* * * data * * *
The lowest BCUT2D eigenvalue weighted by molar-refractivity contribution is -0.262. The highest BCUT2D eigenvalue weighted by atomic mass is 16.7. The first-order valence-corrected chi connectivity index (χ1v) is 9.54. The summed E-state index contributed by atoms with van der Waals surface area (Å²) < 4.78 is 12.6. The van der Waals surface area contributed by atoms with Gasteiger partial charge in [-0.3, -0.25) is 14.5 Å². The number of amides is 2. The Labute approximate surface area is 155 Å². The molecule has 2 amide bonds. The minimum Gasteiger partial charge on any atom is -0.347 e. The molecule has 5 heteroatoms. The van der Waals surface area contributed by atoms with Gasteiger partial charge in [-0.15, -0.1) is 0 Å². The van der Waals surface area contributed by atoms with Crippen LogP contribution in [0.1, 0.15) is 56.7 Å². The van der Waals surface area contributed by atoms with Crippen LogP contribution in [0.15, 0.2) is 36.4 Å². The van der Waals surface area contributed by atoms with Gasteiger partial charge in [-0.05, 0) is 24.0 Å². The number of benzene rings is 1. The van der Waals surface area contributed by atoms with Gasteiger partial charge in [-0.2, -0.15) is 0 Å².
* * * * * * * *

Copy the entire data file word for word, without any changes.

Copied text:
The lowest BCUT2D eigenvalue weighted by molar-refractivity contribution is -0.262. The highest BCUT2D eigenvalue weighted by atomic mass is 16.7. The first-order valence-corrected chi connectivity index (χ1v) is 9.54. The summed E-state index contributed by atoms with van der Waals surface area (Å²) < 4.78 is 12.6. The van der Waals surface area contributed by atoms with Gasteiger partial charge in [-0.3, -0.25) is 14.5 Å². The number of amides is 2. The Labute approximate surface area is 155 Å². The molecule has 2 amide bonds. The minimum Gasteiger partial charge on any atom is -0.347 e. The molecule has 5 heteroatoms. The van der Waals surface area contributed by atoms with Gasteiger partial charge in [-0.15, -0.1) is 0 Å². The van der Waals surface area contributed by atoms with Crippen LogP contribution in [0.1, 0.15) is 56.7 Å². The van der Waals surface area contributed by atoms with Crippen LogP contribution in [0.15, 0.2) is 36.4 Å². The van der Waals surface area contributed by atoms with Gasteiger partial charge in [-0.05, 0) is 24.0 Å². The number of benzene rings is 1. The van der Waals surface area contributed by atoms with Gasteiger partial charge in [-0.2, -0.15) is 0 Å².